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This may turn out to be a bit embarassing, but here it is. It is probably not true that the ascending and descending central series (*) of a nilpotent group have the same terms. (Or at least one of MacLane-Birkhoff, Rotman and Jacobson would have mentioned it.) However, I have been unable to find an example where they are different. I thought I had a sketch of proof that they are always equal, but there is a gap, of the kind where you feel it is not patchable.

I've proved it for a few nilpotent groups (dihedral of the square, any group of order p^3, the Heisenberg groups of dimension 3 and 4 over any ring -- I think the argument extends to any dimension), and checked a few more exotic examples in the excellent Group Properties Wiki. So,

What is the simplest (preferably finite) nilpotent group such that its a.c.s. and d.c.s. are different?

and

Do the a.c.s. and d.c.s. coincide in some interesting general case?

(*) For completeness, the ascending central series of a group G is defined by Z_0 = 1, Z_{i+1} = the pullback of Z(G/Z_i(G)) along the projection, and the descending central series by G_0 = G, G_{i+1} = [G,G_i]. The group G is nilpotent iff ever Z_m = G or G_m = 1. It turns out that if such m exists it is the same for both.

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In your notation for the lower/descending central series, you have $G_1=[G,G]$; this is not the standard notation. Usually, $G_2=[G,G]$, and the group is nilpotent of class $c$ if $G_{c+1}=1$. –  Arturo Magidin Jul 6 '10 at 18:01
    
I've seen both conventions used in different texts, but I'm certainly no group theorist and I believe you. I do like to assign index 0 to "places where we haven't done anything yet" though... –  Pietro KC Jul 6 '10 at 19:40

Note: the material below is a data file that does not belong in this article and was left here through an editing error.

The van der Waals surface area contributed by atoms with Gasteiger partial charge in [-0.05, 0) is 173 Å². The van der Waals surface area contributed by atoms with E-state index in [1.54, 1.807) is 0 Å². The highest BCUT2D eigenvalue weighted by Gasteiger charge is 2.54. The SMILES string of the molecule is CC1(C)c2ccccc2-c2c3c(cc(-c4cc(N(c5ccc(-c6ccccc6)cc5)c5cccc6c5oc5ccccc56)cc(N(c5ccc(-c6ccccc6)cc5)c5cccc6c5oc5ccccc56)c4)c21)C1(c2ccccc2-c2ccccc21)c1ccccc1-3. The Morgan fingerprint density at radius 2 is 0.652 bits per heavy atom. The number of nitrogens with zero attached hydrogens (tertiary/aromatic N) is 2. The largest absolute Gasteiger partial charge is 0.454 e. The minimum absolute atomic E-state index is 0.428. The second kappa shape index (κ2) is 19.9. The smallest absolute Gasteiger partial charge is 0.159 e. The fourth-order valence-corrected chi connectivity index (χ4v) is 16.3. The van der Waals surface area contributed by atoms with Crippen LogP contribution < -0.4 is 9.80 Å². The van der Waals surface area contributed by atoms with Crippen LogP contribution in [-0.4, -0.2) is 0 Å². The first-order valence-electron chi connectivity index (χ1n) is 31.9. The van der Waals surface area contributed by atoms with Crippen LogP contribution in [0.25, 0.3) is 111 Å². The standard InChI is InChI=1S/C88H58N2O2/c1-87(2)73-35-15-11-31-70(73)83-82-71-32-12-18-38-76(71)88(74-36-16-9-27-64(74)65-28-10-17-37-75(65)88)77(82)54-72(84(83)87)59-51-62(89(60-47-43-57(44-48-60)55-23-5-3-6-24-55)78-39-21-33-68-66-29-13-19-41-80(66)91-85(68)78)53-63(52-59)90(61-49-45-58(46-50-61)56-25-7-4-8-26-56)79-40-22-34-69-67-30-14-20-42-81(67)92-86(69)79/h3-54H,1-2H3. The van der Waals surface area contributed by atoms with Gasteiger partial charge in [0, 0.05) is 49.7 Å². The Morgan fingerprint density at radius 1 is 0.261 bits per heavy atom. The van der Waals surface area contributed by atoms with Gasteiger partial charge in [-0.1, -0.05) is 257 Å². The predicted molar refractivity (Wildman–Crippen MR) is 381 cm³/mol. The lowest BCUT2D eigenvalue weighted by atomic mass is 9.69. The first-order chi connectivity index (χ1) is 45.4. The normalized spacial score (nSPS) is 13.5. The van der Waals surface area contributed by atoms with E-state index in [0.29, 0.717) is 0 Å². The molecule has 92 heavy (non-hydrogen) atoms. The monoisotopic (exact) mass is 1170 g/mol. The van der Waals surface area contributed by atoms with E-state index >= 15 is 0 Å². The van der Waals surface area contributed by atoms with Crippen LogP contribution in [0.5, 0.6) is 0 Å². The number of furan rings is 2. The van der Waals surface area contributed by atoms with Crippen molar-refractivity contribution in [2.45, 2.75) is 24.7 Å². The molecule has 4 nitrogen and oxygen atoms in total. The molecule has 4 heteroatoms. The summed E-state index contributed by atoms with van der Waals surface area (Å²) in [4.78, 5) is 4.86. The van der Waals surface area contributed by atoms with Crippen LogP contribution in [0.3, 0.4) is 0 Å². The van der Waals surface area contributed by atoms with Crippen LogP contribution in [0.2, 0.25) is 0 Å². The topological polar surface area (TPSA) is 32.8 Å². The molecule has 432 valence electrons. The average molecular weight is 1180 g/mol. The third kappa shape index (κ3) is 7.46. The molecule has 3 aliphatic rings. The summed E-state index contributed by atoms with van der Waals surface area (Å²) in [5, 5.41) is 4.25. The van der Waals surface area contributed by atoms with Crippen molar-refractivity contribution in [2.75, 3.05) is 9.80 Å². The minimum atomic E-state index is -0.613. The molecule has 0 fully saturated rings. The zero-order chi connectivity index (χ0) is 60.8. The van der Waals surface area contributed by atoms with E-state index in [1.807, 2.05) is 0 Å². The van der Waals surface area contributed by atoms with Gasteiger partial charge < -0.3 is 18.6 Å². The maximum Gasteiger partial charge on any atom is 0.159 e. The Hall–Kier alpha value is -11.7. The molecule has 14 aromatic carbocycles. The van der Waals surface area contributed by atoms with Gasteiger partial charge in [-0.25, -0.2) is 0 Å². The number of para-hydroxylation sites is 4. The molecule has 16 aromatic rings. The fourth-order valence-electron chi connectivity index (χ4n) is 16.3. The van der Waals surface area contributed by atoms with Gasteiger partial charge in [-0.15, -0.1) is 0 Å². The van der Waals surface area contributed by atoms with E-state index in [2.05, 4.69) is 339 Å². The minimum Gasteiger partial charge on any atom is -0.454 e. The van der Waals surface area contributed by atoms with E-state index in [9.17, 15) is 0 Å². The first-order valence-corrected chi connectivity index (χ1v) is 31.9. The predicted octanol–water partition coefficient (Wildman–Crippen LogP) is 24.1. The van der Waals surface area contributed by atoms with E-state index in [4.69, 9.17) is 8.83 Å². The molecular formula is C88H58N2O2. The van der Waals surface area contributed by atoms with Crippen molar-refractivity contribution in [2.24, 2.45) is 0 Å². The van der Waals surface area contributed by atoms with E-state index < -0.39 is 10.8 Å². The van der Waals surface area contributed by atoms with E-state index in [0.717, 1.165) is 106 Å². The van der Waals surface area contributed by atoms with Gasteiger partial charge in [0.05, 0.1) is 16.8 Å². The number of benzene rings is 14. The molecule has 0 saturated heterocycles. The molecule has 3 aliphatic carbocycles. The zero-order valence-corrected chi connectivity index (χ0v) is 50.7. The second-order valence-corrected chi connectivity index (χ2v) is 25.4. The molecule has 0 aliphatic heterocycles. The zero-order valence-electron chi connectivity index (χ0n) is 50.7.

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The benefit of Arturo's suggested notation is that $[G_i,G_j]\subset G_{i+j}$. –  Tom Church Jul 7 '10 at 1:46
    
Arturo's notation is standard. I doubt any serious modern text is doing it differentially. You might be confusing the lower central series which starts at 1 and the derived series which starts at 0. –  Yiftach Barnea Jul 7 '10 at 6:50
    
MacLane-Birkhoff do it as I did above, and for my modest immediate needs the index 0 rationale seemed more intuitive. Anyway, thanks for the heads-up! –  Pietro KC Jul 8 '10 at 4:56

5 Answers 5

up vote 13 down vote accepted

It's false even if $m=2$. Try the product of a group of order $2$ and a dihedral group of order $8$. The center has order $4$ and the quotient by the center is abelian. The commutator subgroup has order $2$.

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Also, there are no strictly smaller ones, as neither of the nonabelian groups of order 8 works, and any other nilpotent group of order <16 is abelian. –  Harry Altman Jul 6 '10 at 10:39
    
Thanks, this is simpler than I expected. I had this funny notion in the back of my head that the property "a.c.s. equal to d.c.s." would be preserved by direct products, I'm not sure why... –  Pietro KC Jul 6 '10 at 19:46
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Probably because it is true that $Z_i(G\times H)=Z_i(G)\times Z_i(H)$ and $(G\times H)_k = G_k\times H_k$ (the former also holds in infinite direct products, but the latter need not). It is true that if the lower and upper central series of $G$ coincide, and the same holds for $H$, and $G$ and $H$ have the same nilpotency class, then the upper and lower central series of $G\times H$ will coincide as well. But if the nilpootency classes differ, then you'll have the same situation as with Tom's example (if $class(H)\lt c=class(G)$, look at $Z_{c-1}(G\times H)$ vs. $(G\times H)_2$). –  Arturo Magidin Jul 9 '10 at 17:03

Nobody seems to have answered the second query so far; one important class of groups in which the two series coincide is the class of $p$-groups of maximal class. A $p$-group $G$ of order $p^n$ is of maximal class if the nilpotency class of $G$ is $n-1$. The nonabelian groups of order $p^3$ are an example.

If $G$ is a $p$-group of maximal class, then the lower and upper central series coincide; this is essentially for the same reason as they do in the case of groups of order $p^3$, as Noah Snyder comments: there just isn't enough room for the series to differ.